This website will offer limited functionality in this browser. We only support the recent versions of major browsers like Chrome, Firefox, Safari, and Edge.
About this class
The Shame is Not Yours
by Sarah Reidy, LCSW, SEP & Monica Urbaniak
Created for any women who have experienced sexual trauma and are looking for resources and next steps
Designed by Sarah Reidy, a Licensed Clinical Social Worker and Monica L. Urbaniak, a Licensed Marriage and Family Therapist
6 lessons created specifically for women who’ve experienced sexual trauma
Actionable items designed to incorporate in your everyday life
What You’ll Learn
Defining Sexual TraumaLet’s understand trauma. Trauma is your body’s response to an overwhelming event and a natural reaction to a perceived threat. Learn how it’s individualized and the cultural impact on our ability to talk about sexual trauma freely.
Effects of Sexual TraumaTrauma impacts our brains and bodies in different ways. Sarah Reidy and Monica Urbaniak explain what occurs when you experience a traumatic situation, understanding your triggers, and how that continues to impact your life.
Surviving Sexual TraumaSarah Reidy and Monica Urbaniak want to remind you that recovering from sexual trauma is possible. In this lesson, you’ll get advice and recommended actions to incorporate healthy coping skills in your day-to-day life to start the journey to recovering.
Working Through Sexual TraumaSeeking professional help and choosing a provider can feel overwhelming. In this lesson, learn what the differences are in types of treatment providers and what type of therapy you can expect from each, so you can find the therapist that is a good fit for YOU.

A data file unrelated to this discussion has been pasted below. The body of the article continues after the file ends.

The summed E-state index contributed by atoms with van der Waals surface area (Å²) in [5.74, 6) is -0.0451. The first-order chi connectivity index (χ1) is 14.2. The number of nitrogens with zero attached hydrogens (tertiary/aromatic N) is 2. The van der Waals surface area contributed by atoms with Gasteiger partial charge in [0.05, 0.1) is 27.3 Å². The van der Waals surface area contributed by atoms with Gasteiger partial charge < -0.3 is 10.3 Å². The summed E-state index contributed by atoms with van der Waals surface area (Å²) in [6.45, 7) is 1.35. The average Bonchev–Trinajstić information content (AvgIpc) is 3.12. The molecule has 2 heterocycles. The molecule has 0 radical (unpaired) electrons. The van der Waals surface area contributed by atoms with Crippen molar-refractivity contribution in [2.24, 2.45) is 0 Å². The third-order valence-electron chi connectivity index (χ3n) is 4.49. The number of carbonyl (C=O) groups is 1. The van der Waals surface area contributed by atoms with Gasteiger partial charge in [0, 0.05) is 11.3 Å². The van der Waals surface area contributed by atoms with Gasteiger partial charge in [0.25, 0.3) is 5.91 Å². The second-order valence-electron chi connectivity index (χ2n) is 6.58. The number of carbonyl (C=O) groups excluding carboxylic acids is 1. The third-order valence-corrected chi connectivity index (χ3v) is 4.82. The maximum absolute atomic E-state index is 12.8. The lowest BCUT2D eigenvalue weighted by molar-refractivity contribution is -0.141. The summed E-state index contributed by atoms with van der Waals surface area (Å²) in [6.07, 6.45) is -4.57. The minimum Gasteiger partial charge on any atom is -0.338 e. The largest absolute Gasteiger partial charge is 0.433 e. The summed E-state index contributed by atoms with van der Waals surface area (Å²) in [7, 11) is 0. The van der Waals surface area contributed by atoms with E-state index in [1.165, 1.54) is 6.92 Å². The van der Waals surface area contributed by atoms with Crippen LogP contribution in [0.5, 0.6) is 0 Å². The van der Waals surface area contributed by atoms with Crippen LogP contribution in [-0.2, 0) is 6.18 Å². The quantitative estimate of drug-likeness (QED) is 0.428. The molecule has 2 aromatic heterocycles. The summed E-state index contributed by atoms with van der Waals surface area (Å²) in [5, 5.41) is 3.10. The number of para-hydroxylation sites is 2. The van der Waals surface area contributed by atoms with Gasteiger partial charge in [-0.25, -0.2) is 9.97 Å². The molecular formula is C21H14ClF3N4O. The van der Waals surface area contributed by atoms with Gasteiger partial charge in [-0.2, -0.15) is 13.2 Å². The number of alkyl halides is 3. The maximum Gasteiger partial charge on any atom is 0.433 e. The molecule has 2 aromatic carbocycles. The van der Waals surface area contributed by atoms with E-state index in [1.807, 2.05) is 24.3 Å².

Talking to PartnersChoosing to disclose or not to disclose your sexual trauma history with your partner(s) is entirely up to you. In this lesson, you’ll learn how to think through this conversation ahead of time so you are better prepared to communicate boundaries and expectations of the conversation to your partner.
Thriving SexuallySexual trauma may be part of your history, but it doesn’t have to define you. In this lesson, understand what a sexual relationship after trauma means and the foundations to include to build a healthy and safe environment for you and your partner.
Meet Your Instructors
Sarah Reidy, LCSW, SEP
Sarah is a Licensed Clinical Social Worker in both the state of Texas and Colorado. She has completed training in EMDR, Mediation, Motivational Interviewing, Cognitive Behavioral Therapy, and Mindfulness. Sarah is also a Certified Positive Discipline Educator, a Somatic Experiencing® Practitioner, and a Certified Daring Way™ Facilitator. She has a wide scope of experience and has worked with those struggling with substance abuse, and survivors of trauma, including domestic and sexual violence.
Monica is a Licensed Marriage and Family Therapist who specializes in trauma and sexual assault. For nearly two decades, Monica has worked with survivors of trauma, helping them heal through therapy and support. Monica also provides training and consultation to clinicians, organizations, and community groups towards ensuring that services are client-centered and trauma-informed. Monica is also a Board Approved Supervisor and has held numerous leadership positions in the community.
What is Sexual Trauma?
Sexual trauma is comprised of the psychological, physical, behavioral, spiritual, and cognitive reactions experienced by an individual as a result of undergoing sexual violence or gynecologic trauma.
What is Intimate Partner Violence?
What is intimate partner violence (IPV)? Learn how to identify IPV, its impact on health and sexual desire and how to find IPV resources.